Bevill Family Vineyards
Duff Bevill owns 82 acres of vineyards in the Dry Creek Valley and his company manages more than 800 acres. Some wineries that use his grapes are Lambert Bridge, Dry Creek Vineyards and Nickel and Nickel.
Bevill Family Vineyards
Dry Creek ValleyHow long have you farmed this property?
27 years. Our first Sauvignon Blanc vineyard was planted in Dry Creek Valley in 1979.
Total acreage managed and grape varieties planted
82 planted acres: Cabernet Sauvignon, Merlot, Petite Sirah, Sauvignon Blanc, Syrah, Viognier and Zinfandel. My vineyard management company currently farms over 800 acres for our clients.
Why did you become a grape grower?
My original intention was to specialize in fruit and nut production somewhere in Northern California. However, a summer job in Dry Creek Valley in 1973 transformed this career goal. I became acquainted with many older farmers in Dry Creek Valley and they taught me old timers’ wisdom and I admired their stories of self-reliance. I was in my early twenties and I would sometimes sit in Jim Guadagni’s cellar and drink his homemade wine out of a shot glass or jelly jar. It gave me a sense of history and an appreciation for what it means to be a grape grower in this valley. I began Bevill Vineyard Management in 1976.
I have been farming in Sonoma County for three decades. I am a strong proponent of the Vineyard Sediment and Erosion Control Ordinance as developed by SCGGA. I support other grape growing and agricultural organizations and work with the environmental community. I have developed hillside vineyards since the mid 1980’s and am an advocate of proper erosion control methods. I have also been one of the participating vineyard managers in the Integrated Pest Management (IPM) program that provides growers with opportunities to discuss vineyard pest management at a monthly meeting. I am a strong supporter of the Code of Sustainable Winegrowing Practices, a self-assessment approach to improving vineyard techniques developed by the California Association of Winegrape Growers and Wine Institute. Sustainable farming is based upon grape growing practices that are sensitive to the environment, responsive to the needs and interests of employees and society-at-large, and are economically feasible to implement and maintain.
What changes in farming practice do you anticipate making in the next 5 years?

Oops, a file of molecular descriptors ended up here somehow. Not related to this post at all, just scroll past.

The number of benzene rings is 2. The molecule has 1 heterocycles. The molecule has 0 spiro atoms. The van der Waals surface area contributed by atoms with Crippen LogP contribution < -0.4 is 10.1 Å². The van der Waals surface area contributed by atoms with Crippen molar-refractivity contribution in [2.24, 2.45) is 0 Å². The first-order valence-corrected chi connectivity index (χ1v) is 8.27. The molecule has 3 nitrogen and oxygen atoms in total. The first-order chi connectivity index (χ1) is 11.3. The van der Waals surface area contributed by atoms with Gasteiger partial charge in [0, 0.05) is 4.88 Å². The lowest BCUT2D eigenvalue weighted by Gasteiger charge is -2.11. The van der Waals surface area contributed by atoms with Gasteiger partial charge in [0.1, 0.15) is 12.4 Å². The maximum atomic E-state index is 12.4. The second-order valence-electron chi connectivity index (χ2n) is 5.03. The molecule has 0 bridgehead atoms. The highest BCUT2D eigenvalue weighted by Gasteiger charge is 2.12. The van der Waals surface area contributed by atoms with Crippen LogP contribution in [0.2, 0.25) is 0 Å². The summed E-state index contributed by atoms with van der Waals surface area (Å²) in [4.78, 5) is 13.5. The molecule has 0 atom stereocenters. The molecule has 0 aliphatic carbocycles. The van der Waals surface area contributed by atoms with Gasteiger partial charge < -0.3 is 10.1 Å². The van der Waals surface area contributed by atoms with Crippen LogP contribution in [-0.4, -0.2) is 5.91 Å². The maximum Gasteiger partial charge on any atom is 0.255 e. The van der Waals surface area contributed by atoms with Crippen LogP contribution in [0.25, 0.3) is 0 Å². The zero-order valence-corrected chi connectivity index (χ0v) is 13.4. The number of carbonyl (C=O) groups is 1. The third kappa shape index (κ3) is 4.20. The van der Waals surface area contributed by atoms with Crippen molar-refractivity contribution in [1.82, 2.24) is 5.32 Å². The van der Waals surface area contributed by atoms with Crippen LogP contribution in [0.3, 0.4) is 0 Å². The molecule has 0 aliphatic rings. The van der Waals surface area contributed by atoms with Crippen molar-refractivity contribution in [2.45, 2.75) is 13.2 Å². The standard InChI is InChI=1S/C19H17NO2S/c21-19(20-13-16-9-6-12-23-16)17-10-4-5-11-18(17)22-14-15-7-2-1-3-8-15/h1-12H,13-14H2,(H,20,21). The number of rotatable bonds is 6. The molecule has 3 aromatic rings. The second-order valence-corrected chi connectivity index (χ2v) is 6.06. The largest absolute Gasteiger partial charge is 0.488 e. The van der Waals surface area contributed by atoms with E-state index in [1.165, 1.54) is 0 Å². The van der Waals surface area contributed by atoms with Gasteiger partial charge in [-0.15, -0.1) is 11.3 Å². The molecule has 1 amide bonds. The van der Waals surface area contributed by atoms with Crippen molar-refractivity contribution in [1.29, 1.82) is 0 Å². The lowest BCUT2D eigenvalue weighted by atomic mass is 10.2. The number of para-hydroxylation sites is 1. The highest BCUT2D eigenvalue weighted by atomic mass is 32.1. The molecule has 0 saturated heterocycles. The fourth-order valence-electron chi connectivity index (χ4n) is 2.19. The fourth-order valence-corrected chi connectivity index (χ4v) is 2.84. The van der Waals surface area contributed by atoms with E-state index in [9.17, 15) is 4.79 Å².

I see two different demands facing growers in the future: the pressure to control expenses so that farming remains sustainable, and the demands of detailed farming to produce superior quality. Sonoma County growers need the small wineries that can support bottle prices that reconcile these two goals.
What was your worst horror story in grape growing?
The harvest of 1989 was my worst experience with 6-8” of rain in early September of that year. The grapes were not ripe, but close, so they rotted because we could not get into the rain-soaked fields with our equipment. Remarkably, there were still many very good wines made that year in Sonoma County.
Is your vineyard designated on any wine labels?
For our 2004: RoShamBo, Borri Vineyard Syrah, Dry Creek Valley. Lambert Bridge, Bevill Viognier. Nickel & Nickel, Wolcott Vineyard, Zinfandel.
Other wineries that have had designates in the past for our grapes: Dry Creek Vineyards, Late Harvest Sauvignon Blanc; Mazzocco Vineyards, Viognier, Dry Creek Valley.
What is your favorite food/wine combination?
I like Zinfandel with red sauce foods or steak; Sauvignon Blanc with a salad combination of feta, legumes, other greens and nuts.
Greatest length of service or other item of interest about your workforce.
I prefer having 20-year veterans working for me who are happy at whatever job they are doing and at every level in the company. That experience is invaluable and they have the ability, and interest, to mentor our newer employees. I have several such employees and am always interested in developing a lifetime staff for our vineyard management company.
Advice for young people
Get in the wine and grape community – it is a good and satisfying career.
Any other information that you would like to include about yourself, the ranch, your business, family or history of the area:
I couldn’t have accomplished any of this without my wife Nancy as a business partner as well as the person who shares my life. We have four great children: Nathan and Hanna Bevill, Kathy Doig, and Larry Smatt, and two grandchildren. I have enjoyed working professionally on various winegrape boards, serving as president of both Winegrowers of Dry Creek Valley and Sonoma County Grape Growers Association. Currently I am leading the campaign for the Sonoma County Winegrape Commission. As a family we have also been supporters of Canine Companions in Santa Rosa, Healdsburg FFA Fair, the Healdsburg Hospital and many other community supporting associations.